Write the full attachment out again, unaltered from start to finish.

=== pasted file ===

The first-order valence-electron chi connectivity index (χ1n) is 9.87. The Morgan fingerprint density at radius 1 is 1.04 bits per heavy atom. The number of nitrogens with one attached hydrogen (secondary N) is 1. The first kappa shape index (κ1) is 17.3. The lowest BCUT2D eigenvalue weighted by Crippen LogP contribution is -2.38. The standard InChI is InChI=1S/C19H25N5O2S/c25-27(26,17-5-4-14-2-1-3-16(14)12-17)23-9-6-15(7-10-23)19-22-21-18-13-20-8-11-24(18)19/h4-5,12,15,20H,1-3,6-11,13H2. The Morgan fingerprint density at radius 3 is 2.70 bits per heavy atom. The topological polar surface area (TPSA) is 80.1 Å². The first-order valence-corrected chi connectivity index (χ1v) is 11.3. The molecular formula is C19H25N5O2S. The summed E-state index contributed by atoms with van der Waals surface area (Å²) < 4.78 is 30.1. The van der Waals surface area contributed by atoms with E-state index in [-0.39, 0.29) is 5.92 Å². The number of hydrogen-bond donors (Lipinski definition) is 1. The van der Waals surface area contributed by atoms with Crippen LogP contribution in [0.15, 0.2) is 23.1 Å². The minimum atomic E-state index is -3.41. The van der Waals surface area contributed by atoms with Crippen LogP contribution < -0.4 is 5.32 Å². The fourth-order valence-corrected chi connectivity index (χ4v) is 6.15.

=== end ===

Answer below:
The first-order valence-electron chi connectivity index (χ1n) is 9.87. The Morgan fingerprint density at radius 1 is 1.04 bits per heavy atom. The number of nitrogens with one attached hydrogen (secondary N) is 1. The first kappa shape index (κ1) is 17.3. The lowest BCUT2D eigenvalue weighted by Crippen LogP contribution is -2.38. The standard InChI is InChI=1S/C19H25N5O2S/c25-27(26,17-5-4-14-2-1-3-16(14)12-17)23-9-6-15(7-10-23)19-22-21-18-13-20-8-11-24(18)19/h4-5,12,15,20H,1-3,6-11,13H2. The Morgan fingerprint density at radius 3 is 2.70 bits per heavy atom. The topological polar surface area (TPSA) is 80.1 Å². The first-order valence-corrected chi connectivity index (χ1v) is 11.3. The molecular formula is C19H25N5O2S. The summed E-state index contributed by atoms with van der Waals surface area (Å²) < 4.78 is 30.1. The van der Waals surface area contributed by atoms with E-state index in [-0.39, 0.29) is 5.92 Å². The number of hydrogen-bond donors (Lipinski definition) is 1. The van der Waals surface area contributed by atoms with Crippen LogP contribution in [0.15, 0.2) is 23.1 Å². The minimum atomic E-state index is -3.41. The van der Waals surface area contributed by atoms with Crippen LogP contribution < -0.4 is 5.32 Å². The fourth-order valence-corrected chi connectivity index (χ4v) is 6.15.